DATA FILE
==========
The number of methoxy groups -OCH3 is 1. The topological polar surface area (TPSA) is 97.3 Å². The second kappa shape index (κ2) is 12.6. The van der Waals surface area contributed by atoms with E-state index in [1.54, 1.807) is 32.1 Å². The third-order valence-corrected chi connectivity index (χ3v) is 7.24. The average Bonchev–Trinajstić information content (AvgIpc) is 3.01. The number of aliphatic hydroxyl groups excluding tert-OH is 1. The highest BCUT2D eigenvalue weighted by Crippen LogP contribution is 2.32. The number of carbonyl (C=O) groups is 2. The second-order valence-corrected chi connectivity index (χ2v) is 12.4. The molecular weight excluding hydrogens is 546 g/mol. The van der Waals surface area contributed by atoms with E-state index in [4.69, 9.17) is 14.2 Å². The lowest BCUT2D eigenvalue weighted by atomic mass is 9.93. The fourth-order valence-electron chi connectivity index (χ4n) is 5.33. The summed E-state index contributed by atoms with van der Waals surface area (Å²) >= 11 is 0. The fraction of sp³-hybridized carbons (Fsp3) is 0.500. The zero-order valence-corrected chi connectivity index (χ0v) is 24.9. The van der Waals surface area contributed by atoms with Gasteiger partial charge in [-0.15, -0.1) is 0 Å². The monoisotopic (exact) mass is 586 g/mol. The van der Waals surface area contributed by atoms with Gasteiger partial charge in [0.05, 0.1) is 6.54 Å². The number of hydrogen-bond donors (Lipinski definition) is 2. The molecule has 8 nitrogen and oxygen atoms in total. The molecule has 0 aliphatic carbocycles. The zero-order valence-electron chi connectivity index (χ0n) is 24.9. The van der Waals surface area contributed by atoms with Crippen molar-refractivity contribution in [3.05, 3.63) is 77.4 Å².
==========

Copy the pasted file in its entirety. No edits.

The number of methoxy groups -OCH3 is 1. The topological polar surface area (TPSA) is 97.3 Å². The second kappa shape index (κ2) is 12.6. The van der Waals surface area contributed by atoms with E-state index in [1.54, 1.807) is 32.1 Å². The third-order valence-corrected chi connectivity index (χ3v) is 7.24. The average Bonchev–Trinajstić information content (AvgIpc) is 3.01. The number of aliphatic hydroxyl groups excluding tert-OH is 1. The highest BCUT2D eigenvalue weighted by Crippen LogP contribution is 2.32. The number of carbonyl (C=O) groups is 2. The second-order valence-corrected chi connectivity index (χ2v) is 12.4. The molecular weight excluding hydrogens is 546 g/mol. The van der Waals surface area contributed by atoms with E-state index in [4.69, 9.17) is 14.2 Å². The lowest BCUT2D eigenvalue weighted by atomic mass is 9.93. The fourth-order valence-electron chi connectivity index (χ4n) is 5.33. The summed E-state index contributed by atoms with van der Waals surface area (Å²) >= 11 is 0. The fraction of sp³-hybridized carbons (Fsp3) is 0.500. The zero-order valence-corrected chi connectivity index (χ0v) is 24.9. The van der Waals surface area contributed by atoms with Gasteiger partial charge in [-0.15, -0.1) is 0 Å². The monoisotopic (exact) mass is 586 g/mol. The van der Waals surface area contributed by atoms with Gasteiger partial charge in [0.05, 0.1) is 6.54 Å². The number of hydrogen-bond donors (Lipinski definition) is 2. The molecule has 8 nitrogen and oxygen atoms in total. The molecule has 0 aliphatic carbocycles. The zero-order valence-electron chi connectivity index (χ0n) is 24.9. The van der Waals surface area contributed by atoms with Crippen molar-refractivity contribution in [3.05, 3.63) is 77.4 Å².